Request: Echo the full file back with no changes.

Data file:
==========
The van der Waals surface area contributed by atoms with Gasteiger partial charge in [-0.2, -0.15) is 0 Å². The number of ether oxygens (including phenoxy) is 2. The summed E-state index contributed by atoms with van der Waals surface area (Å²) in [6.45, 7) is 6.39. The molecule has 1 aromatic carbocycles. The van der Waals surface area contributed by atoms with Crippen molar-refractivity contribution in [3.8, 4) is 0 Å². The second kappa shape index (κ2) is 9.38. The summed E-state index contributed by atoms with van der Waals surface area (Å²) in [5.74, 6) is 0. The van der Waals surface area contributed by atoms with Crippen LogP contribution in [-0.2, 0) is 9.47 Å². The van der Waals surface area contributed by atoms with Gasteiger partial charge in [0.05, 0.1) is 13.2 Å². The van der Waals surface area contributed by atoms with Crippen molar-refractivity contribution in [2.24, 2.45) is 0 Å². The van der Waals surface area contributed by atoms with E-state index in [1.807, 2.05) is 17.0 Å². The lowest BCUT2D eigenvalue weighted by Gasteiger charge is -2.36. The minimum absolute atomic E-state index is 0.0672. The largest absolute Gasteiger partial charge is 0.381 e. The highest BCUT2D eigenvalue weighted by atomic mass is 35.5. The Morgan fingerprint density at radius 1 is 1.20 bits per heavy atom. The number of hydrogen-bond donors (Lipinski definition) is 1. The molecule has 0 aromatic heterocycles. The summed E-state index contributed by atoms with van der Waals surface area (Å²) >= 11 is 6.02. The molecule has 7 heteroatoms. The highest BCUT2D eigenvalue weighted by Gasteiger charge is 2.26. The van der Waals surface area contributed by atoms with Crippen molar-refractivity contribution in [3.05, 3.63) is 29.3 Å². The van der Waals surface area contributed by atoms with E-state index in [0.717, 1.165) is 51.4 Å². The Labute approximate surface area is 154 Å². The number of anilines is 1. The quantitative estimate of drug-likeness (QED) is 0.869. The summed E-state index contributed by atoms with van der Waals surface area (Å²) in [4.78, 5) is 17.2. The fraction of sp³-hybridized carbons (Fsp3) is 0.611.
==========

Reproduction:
The van der Waals surface area contributed by atoms with Gasteiger partial charge in [-0.2, -0.15) is 0 Å². The number of ether oxygens (including phenoxy) is 2. The summed E-state index contributed by atoms with van der Waals surface area (Å²) in [6.45, 7) is 6.39. The molecule has 1 aromatic carbocycles. The van der Waals surface area contributed by atoms with Crippen molar-refractivity contribution in [3.8, 4) is 0 Å². The second kappa shape index (κ2) is 9.38. The summed E-state index contributed by atoms with van der Waals surface area (Å²) in [5.74, 6) is 0. The van der Waals surface area contributed by atoms with Crippen LogP contribution in [-0.2, 0) is 9.47 Å². The van der Waals surface area contributed by atoms with Gasteiger partial charge in [0.05, 0.1) is 13.2 Å². The van der Waals surface area contributed by atoms with Crippen molar-refractivity contribution in [2.24, 2.45) is 0 Å². The van der Waals surface area contributed by atoms with E-state index in [1.807, 2.05) is 17.0 Å². The lowest BCUT2D eigenvalue weighted by Gasteiger charge is -2.36. The minimum absolute atomic E-state index is 0.0672. The largest absolute Gasteiger partial charge is 0.381 e. The highest BCUT2D eigenvalue weighted by atomic mass is 35.5. The Morgan fingerprint density at radius 1 is 1.20 bits per heavy atom. The number of hydrogen-bond donors (Lipinski definition) is 1. The molecule has 0 aromatic heterocycles. The summed E-state index contributed by atoms with van der Waals surface area (Å²) >= 11 is 6.02. The molecule has 7 heteroatoms. The highest BCUT2D eigenvalue weighted by Gasteiger charge is 2.26. The van der Waals surface area contributed by atoms with Crippen molar-refractivity contribution in [3.05, 3.63) is 29.3 Å². The van der Waals surface area contributed by atoms with E-state index in [0.717, 1.165) is 51.4 Å². The Labute approximate surface area is 154 Å². The number of anilines is 1. The quantitative estimate of drug-likeness (QED) is 0.869. The summed E-state index contributed by atoms with van der Waals surface area (Å²) in [4.78, 5) is 17.2. The fraction of sp³-hybridized carbons (Fsp3) is 0.611.